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I'm looking for a way to do the following in Ruby in a cleaner way:

class Array
  def find_index_with_offset(offset, &block)
    [offset..-1].find &block

offset = array.find_index {|element| element.meets_some_criterion?}
the_object_I_want = 
    array.find_index_with_offset(offset+1) {|element| element.meets_another_criterion?}

So I'm searching a Ruby array for the index of some object and then I do a follow-up search to find the first object that matches some other criterion and has a higher index in the array. Is there a better way to do this?

What do I mean by cleaner: something that doesn't involve explicitly slicing the array. When you do this a couple of times, calculating the slicing indices gets messy fast. I'd like to keep operating on the original array. It's easier to understand and less error-prone.

NB. In my actual code I haven't monkey-patched Array, but I want to draw attention to the fact that I expect I'm duplicating existing functionality of Array/Enumerable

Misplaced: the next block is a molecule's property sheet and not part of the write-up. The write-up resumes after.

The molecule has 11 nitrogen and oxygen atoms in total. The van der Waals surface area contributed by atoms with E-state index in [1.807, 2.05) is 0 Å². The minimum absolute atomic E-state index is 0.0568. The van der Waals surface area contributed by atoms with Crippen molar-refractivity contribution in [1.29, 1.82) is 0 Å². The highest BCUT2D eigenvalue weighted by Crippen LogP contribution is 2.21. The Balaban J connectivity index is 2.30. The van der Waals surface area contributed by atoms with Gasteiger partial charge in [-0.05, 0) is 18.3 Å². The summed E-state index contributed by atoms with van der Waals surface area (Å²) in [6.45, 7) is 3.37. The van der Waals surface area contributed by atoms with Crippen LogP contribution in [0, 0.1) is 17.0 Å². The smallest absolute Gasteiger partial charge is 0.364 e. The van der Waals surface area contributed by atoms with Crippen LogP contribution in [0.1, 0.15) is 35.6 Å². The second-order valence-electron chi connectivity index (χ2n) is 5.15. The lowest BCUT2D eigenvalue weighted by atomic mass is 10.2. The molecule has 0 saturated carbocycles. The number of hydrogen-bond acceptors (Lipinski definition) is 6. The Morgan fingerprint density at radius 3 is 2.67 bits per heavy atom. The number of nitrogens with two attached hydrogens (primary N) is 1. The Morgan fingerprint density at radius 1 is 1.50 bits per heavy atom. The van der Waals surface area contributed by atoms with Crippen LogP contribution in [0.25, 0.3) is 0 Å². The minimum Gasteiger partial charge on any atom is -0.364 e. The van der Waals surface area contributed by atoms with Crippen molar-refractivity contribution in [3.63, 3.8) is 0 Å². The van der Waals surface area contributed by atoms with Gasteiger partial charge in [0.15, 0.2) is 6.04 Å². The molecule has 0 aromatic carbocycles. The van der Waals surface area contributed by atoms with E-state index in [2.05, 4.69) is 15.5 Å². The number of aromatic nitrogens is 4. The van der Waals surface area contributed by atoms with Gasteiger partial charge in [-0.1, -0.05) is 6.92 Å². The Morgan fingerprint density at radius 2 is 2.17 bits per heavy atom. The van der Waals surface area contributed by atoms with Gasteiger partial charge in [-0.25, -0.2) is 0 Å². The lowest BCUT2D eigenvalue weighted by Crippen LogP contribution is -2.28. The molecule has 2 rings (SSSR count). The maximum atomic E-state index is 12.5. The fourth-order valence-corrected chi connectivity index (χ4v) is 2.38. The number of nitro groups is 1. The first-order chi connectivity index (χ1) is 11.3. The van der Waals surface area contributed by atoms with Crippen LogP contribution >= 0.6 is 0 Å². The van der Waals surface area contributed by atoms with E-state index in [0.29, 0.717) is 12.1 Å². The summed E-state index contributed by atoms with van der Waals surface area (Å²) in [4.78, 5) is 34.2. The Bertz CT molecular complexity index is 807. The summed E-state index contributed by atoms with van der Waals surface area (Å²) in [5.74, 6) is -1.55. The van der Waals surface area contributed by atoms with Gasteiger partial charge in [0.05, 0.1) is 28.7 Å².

• Fixed location of offset + 1 as per Mladen Jablanović's comment; rewrite error
  • Added explanation of 'cleaner' as per Mladen Jablanović's comment
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What do you mean by "cleaner"? What's bothering you with your solution? The fact that [] creates a new array? Or just the aesthetics? –  Mladen Jablanović Mar 29 '12 at 13:02
BTW, I think you should search within [offset..-1], and pass (offset+1) to the method call later instead. It's more logical that way IMO. –  Mladen Jablanović Mar 29 '12 at 13:05
Simple loop is cleaner if you want to avoid slicing –  Victor Moroz Mar 29 '12 at 13:39

1 Answer 1

up vote 2 down vote accepted

Cleaner is here obviously subjective matter. If you aim for short, I don't think you could do better than that. If you want to be able to chain multiple such finds, or you are bothered by slicing, you can do something like this:

module Enumerable
  def find_multi *procs
    return nil if procs.empty?
    find do |e|
      if procs.first.call(e)
        next true if procs.empty?

a = (1..10).to_a
p a.find_multi(lambda{|e| e % 5 == 0}, lambda{|e| e % 3 == 0}, lambda{|e| e % 4 == 0})
#=> 8

Edit: And if you're not concerned with the performance you could do something like:

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